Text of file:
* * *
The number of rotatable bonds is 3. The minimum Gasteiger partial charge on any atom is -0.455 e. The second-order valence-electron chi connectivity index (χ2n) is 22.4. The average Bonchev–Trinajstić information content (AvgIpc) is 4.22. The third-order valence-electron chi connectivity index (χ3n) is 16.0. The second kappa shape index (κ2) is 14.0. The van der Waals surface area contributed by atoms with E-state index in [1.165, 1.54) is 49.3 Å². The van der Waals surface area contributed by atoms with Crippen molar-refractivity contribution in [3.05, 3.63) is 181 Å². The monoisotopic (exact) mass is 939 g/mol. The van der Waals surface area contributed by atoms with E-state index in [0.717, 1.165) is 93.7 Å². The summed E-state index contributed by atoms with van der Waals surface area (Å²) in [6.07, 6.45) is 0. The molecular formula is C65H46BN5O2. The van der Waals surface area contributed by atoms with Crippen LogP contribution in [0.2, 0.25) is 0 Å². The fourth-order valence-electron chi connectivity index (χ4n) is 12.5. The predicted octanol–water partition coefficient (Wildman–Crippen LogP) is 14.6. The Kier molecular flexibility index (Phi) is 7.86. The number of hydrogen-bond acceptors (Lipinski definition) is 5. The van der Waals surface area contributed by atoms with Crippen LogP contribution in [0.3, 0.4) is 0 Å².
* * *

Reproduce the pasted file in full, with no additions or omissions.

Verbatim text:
The number of rotatable bonds is 3. The minimum Gasteiger partial charge on any atom is -0.455 e. The second-order valence-electron chi connectivity index (χ2n) is 22.4. The average Bonchev–Trinajstić information content (AvgIpc) is 4.22. The third-order valence-electron chi connectivity index (χ3n) is 16.0. The second kappa shape index (κ2) is 14.0. The van der Waals surface area contributed by atoms with E-state index in [1.165, 1.54) is 49.3 Å². The van der Waals surface area contributed by atoms with Crippen molar-refractivity contribution in [3.05, 3.63) is 181 Å². The monoisotopic (exact) mass is 939 g/mol. The van der Waals surface area contributed by atoms with E-state index in [0.717, 1.165) is 93.7 Å². The summed E-state index contributed by atoms with van der Waals surface area (Å²) in [6.07, 6.45) is 0. The molecular formula is C65H46BN5O2. The van der Waals surface area contributed by atoms with Crippen LogP contribution in [0.2, 0.25) is 0 Å². The fourth-order valence-electron chi connectivity index (χ4n) is 12.5. The predicted octanol–water partition coefficient (Wildman–Crippen LogP) is 14.6. The Kier molecular flexibility index (Phi) is 7.86. The number of hydrogen-bond acceptors (Lipinski definition) is 5. The van der Waals surface area contributed by atoms with Crippen LogP contribution in [0.3, 0.4) is 0 Å².